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Public Health and Medicine

Where the Twain Shall Meet

      Introduction

      Public health and medicine approach the challenge of health and health care from distinct, complementary perspectives (Table 1). In medicine, the focus is on the individual patient, within the context of family and community. In public health, the focus is on the health of populations, with the expression of illness found in the lives of individuals. Medicine draws mainly on the biological sciences, with secondary emphasis on quantitative sciences, physics, chemistry, and parts of engineering. Public health depends on a spectrum of disciplines centered in the quantitative and social–behavioral sciences, and has its origins as much in engineering and environmental sciences as in biological sciences. Public health stresses the prevention of disease, while medicine deals with the prevention, diagnosis, and treatment of individuals. Medication, surgery, and other forms of individual intervention are the principal tools of the medical clinician. Public health employs a wide array of social and community interventions ranging from immunization campaigns to urban design in order to preserve and protect health. In the U.S., medicine is grounded in private enterprise, while public health is associated with public sector and regulatory responsibility.
      Table 1Perspectives of medicine and public health
      MedicinePublic health
      Primary focus on individualPrimary focus on population
      Personal service ethic, conditioned by awareness of social responsibilitiesPublic service ethic, tempered by concerns for the individual
      Emphasis on diagnosis and treatment, care for the whole patientEmphasis on prevention, health promotion for the whole community
      Medical paradigm places predominant emphasis on medical carePublic health paradigm employs a spectrum of interventions aimed at the environment, human behavior and lifestyle, and medical care
      Well-established profession with sharp public imageMultiple professional identities with diffuse public image
      Uniform system for certifying specialists beyond professional medical degreeVariable certification of specialists beyond professional public health degree
      Lines of specialization organized, for example, by organ system (cardiology, neurology); patient group (obstetrics, pediatrics); etiology and pathophysiology (infectious diseases, oncology); technical skill (radiology, surgery)Lines of specialization organized, for example, by analytic method (epidemiology, toxicology); setting and population (occupational health, international health); substantive health problem (environmental health, nutrition)
      Biologic sciences central, stimulated by needs of patients; move between laboratory and bedsideBiologic sciences central, stimulated by major threats to health of populations; move between laboratory and field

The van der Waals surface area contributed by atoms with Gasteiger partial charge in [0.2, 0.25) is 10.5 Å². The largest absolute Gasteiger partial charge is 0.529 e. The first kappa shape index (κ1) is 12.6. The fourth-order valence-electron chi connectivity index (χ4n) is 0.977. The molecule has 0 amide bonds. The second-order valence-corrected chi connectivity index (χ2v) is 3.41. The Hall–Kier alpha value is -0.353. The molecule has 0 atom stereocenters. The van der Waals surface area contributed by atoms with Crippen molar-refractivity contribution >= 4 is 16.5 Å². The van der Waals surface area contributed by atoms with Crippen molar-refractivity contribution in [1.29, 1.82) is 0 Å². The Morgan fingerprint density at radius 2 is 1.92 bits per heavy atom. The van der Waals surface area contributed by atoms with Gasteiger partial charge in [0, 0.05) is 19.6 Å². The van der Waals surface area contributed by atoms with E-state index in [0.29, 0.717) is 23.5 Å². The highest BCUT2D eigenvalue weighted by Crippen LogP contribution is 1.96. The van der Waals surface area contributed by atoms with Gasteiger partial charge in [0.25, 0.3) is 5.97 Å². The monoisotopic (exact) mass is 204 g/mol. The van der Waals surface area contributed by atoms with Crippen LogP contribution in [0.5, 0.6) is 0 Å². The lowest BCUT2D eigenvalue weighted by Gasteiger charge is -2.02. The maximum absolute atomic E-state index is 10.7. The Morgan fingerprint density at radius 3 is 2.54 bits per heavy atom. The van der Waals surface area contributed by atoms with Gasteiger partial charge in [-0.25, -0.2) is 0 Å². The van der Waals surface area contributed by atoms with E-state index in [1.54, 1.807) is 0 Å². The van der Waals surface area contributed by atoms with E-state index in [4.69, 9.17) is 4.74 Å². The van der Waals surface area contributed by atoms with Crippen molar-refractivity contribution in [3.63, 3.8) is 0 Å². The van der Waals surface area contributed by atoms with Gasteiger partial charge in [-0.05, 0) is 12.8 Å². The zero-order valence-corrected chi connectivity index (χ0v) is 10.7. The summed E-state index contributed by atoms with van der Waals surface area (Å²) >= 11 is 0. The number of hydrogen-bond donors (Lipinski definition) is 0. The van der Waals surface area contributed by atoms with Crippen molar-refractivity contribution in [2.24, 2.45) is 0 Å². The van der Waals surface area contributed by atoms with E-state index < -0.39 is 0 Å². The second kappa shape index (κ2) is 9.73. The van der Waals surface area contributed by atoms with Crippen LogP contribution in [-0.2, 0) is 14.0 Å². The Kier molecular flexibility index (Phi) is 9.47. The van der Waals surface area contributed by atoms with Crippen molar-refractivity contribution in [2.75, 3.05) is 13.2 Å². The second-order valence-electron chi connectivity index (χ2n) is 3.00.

Numeric sciences increasing in prominence, although still a relatively minor part of trainingNumeric sciences an essential feature of analysis and training
      Social sciences tend to be an elective part of medical educationSocial sciences an integral part of public health education
      Engineering and physical sciences relevant, especially materials science, electronics, imaging, and information technologyEngineering relevant, especially systems analysis, operations management, sanitary engineering, and information technology
      Clinical sciences an essential part of professional trainingClinical sciences peripheral to professional training
      Rooted mainly in the private sectorRooted mainly in the public sector
      Despite these differences in perspective, a moment's reflection reinforces the continuity and overlap between the concern with populations of public health and the individual responsibility of medicine. For ample historical and practical reasons, education in public health and in medicine has proceeded much more in parallel than by intersection. Today, however, numerous initiatives are bringing the principles, values, experience, and analytic perspectives of public health into the daily practice of medical education. These range from clinical cases to field experiences and from brief learning modules to integrated degree programs, and they are exemplified by the array of papers gathered in this supplement to the American Journal of Preventive Medicine.
      • Maeshiro R.
      • Koo D.
      • Keck C.W.
      Integration of public health into medical education: an introduction to the supplement.
      • Novick L.F.
      • Lazorick S.
      • Clay M.C.
      • Merricks P.A.
      • Daugherty J.C.
      • Efird J.T.